High-end workstatiion vendor Silicon Graphics has filed for Chapter 11 bankruptcy protection in the US as it continues recent efforts to revamp itself and regain profitability. In an announcement, the company also said it has reached an agreement with major lenders to reduce its debt by approximately $250 million (£135 million) as part of the restructuring.
SGI's IRIX-based workstations have been a mainstay of feature film and commercial post production since digital special effects were first invented, but have been usurped by much less expensive mass-market models running Windows, Linux or Mac OS X. The final blow to the company's position in the post production market came with the announcement of a Linux-based version of Autodesk's flagship visual effects system, Discreet Inferno. Similar trends in server market have also hit the company hard.
SGI also released preliminary third-quarter financial results, reporting revenue of $108 million for the three months that ended March 31. That compares to revenue of $144 million in the previous quarter and $159 million in the same quarter a year earlier. On a Generally Accepted Accounting Basis, SGI's net loss for the quarter was $43 million, or $0.16 per share, compared to a net loss of $45 million, or $0.17 per share, in the same quarter in 2005, according to the preliminary figures.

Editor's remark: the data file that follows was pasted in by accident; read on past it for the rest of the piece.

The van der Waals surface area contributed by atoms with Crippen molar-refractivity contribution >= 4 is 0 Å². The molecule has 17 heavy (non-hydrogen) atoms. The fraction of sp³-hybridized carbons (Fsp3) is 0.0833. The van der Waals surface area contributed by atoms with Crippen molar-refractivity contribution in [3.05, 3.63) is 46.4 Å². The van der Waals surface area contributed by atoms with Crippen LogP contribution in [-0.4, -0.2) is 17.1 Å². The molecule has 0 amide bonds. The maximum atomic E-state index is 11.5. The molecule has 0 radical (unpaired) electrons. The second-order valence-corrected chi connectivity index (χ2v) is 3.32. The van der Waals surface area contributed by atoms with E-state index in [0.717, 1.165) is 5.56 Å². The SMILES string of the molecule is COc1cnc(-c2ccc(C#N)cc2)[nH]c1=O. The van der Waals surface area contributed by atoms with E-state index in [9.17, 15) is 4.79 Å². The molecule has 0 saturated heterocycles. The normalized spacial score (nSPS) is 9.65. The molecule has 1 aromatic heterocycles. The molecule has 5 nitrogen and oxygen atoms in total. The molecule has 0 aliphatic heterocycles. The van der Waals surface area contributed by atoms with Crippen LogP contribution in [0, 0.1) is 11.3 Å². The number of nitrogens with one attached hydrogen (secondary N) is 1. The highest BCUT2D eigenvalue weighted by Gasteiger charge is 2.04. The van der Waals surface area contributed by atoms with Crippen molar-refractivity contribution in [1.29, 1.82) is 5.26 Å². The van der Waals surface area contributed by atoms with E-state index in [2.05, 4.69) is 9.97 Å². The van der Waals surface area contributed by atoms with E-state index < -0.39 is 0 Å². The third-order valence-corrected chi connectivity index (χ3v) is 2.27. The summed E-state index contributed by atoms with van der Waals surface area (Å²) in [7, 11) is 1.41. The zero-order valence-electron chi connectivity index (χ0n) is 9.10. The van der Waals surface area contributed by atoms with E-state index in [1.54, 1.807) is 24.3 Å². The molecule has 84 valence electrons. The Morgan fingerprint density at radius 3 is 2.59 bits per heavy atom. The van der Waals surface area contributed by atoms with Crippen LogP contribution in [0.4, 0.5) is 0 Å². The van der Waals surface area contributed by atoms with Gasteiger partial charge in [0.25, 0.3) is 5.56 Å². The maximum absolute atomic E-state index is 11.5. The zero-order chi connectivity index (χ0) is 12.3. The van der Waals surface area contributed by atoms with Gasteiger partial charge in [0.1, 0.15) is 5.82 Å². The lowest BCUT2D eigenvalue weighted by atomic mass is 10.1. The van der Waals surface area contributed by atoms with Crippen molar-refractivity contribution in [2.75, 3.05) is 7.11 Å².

SGI said its non-U.S. subsidiaries, including those in Europe, Canada, Mexico, South America and in the Asia-Pacific region, are not included in the bankruptcy filing and will not be subject to the requirements of Chapter 11. SGI said it plans to emerge from bankruptcy within six months.
"We want to assure our customers, our employees and our communities that SGI is operating, business as usual," SGI Chairman and CEO Dennis McKenna said in a statement. "Our customers can continue to rely on SGI for its mission-critical products, services and support."
McKenna became CEO, president and chairman of the board of SGI in late January, when he succeeded Robert Bishop, who remains on the board of directors. McKenna was formerly the CEO of privately-held SCP Global Technologies Inc. in Boise, Idaho.
Since beginning its reorganization earlier this year, SGI said it has completed a program that will save $50 million in the short term and another $100 million annually over the long term. The company also said that it has improved the efficiency of its manufacturing operations and has expanded its product road map.